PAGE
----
Our Changing NERR-borhood

By Gabriela Canas, Guest Writer

The GTM is special for many reasons but one that makes it particularly unique is its location.

And with great [location] comes great responsibility (thanks, Spiderman).


Located right on the boundary between the tropical and temperate zones, our estuary is considered to be an ecotone, or “transitional” zone (think awkward teenager). And by being the awkward teenager of estuaries, we are provided with the opportunity to be in a perfect location to watch changes happening firsthand.

One major change that we NERRds are concerned about is rising temperatures. Being in a transitional zone, we are the first to see changes in our marsh environment associated with rising temperatures. One of those changes that has historically been widely reported is the expansion of mangrove trees. These “new” neighbors that have been popping up in our marshes in northeast Florida can mean many different things for our ecosystems.

 Ilka Feller from the Smithsonian Environmental Research Center is demonstrating how to age a Black Mangrove by the length of the nodes.

Mangroves are primarily limited by their temperature tolerance. So, with rising temperatures (and fewer cold winters), they are able to spread further north into primarily Spartina-dominated marshlands. Although this poleward migration of mangroves has been well documented, little is actually known about the differences between Spartina and Mangrove root structures and belowground processes.

Belowground processes play a large role in our marsh structure and changes in the areas of root dynamics and temperature could have a big effect on what our neighborhood marsh looks like going forward. For this reason, the GTM will be participating in a project called “WET FEET” or Warming Ecosystem Temperatures (in a) Florida Ecotone Experiencing Transition.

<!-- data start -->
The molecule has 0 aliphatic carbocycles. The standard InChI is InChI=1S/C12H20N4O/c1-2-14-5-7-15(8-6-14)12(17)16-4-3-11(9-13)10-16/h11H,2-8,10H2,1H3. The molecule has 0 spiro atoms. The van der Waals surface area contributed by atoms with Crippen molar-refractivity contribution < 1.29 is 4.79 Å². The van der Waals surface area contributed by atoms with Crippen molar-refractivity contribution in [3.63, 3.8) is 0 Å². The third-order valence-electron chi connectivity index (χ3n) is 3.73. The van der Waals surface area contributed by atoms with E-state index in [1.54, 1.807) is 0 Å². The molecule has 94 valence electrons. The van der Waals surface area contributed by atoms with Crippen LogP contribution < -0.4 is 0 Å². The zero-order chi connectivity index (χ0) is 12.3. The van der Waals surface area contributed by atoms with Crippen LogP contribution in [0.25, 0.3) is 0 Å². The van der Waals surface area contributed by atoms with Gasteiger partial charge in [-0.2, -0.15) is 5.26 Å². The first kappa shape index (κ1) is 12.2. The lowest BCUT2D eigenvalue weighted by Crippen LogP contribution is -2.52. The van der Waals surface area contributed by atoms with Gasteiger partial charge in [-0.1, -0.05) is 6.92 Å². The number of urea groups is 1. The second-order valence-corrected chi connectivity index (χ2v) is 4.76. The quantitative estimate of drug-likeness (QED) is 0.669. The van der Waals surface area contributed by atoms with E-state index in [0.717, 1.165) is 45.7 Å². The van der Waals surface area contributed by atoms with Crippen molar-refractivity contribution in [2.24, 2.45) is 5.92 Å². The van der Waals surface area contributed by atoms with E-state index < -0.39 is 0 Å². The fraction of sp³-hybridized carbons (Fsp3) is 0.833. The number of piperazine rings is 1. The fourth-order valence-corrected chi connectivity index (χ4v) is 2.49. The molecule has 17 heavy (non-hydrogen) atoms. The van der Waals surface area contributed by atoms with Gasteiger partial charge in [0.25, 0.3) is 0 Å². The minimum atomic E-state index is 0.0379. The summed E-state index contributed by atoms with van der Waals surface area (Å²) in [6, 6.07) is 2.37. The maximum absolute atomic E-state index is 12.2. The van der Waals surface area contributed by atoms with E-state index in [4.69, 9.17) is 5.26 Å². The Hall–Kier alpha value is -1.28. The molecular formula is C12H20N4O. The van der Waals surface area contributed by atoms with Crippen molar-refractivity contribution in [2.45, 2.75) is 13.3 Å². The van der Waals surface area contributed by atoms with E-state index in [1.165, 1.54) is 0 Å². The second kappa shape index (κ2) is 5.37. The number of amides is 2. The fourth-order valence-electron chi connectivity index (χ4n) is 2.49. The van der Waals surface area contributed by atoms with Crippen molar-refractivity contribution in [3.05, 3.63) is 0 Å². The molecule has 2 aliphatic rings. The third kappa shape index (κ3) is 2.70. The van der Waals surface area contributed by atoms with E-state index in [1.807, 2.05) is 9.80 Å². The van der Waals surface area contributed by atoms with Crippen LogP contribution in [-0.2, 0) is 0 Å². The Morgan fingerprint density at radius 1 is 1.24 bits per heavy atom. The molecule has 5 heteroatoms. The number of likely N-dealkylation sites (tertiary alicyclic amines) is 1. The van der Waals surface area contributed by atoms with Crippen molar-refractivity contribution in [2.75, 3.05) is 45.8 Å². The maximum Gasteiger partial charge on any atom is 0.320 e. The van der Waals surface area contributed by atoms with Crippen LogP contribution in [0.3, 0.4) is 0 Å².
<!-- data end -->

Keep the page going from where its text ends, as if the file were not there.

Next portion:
Phew, that is a mouth full.

This is where I come in.

As the on-site person for the project, it has been my job to start scouting out possible candidates for our study. Checking out our new mangrove residents has proved to be a bit more complex than simply looking out a window with some binoculars.

It has involved quite a bit of trudging out in the marsh, getting muddy, interesting shallow water boat maneuvers through creeks and lots of lady liberty-esque acrobatics with the Trimble GPS. I have even “played” a frantic game of Marco Polo to find a lost walkie-talkie in the marsh. But, after all that, we finally have our sites selected for the warming chambers (aka greenhouses) that we will be installing out in the marshes within the GTM Research Reserve.

chambers - Gabby's Creek May 2018
What some of the chambers are starting to look like out in a marsh in the GTM Research Reserve.

For three years the WET FEET team will measure and compare root growth, root biomass, above-ground biomass, decomposition rates, and surface elevation among plots with and without warming chambers. All this to investigate how warming temperatures and invading plants alter marsh elevation at sites along Florida’s east coast. That’s right, along Florida’s east coast. The GTM Research Reserve is only one stop in this much larger project.

The WET FEET research team scouting out a possible site at the GTM Research reserve yellow trail marsh.

So as we continue to keep an eye on our changing NERRborhood I’ll be sure to pop in from time to time to keep you all updated!


Gabriela Canas, Researcher and Educator at GTMNERR

Gabriela “Gabby” Canas is currently working at the GTM Research Reserve as a Researcher and Environmental Educator. Gabby attended the University of Florida where she received a B.S. in Interdisciplinary Marine Sciences (2016). During her undergrad she participated on a number of research projects that focused on climate change and coral reefs. Now at the GTM she studies climate change in a different capacity by working primarily as the onsite researcher for the WETFEET project. Her work as an environmental educator in the GTM’s education sector allows her to share her passion for science and research with the public



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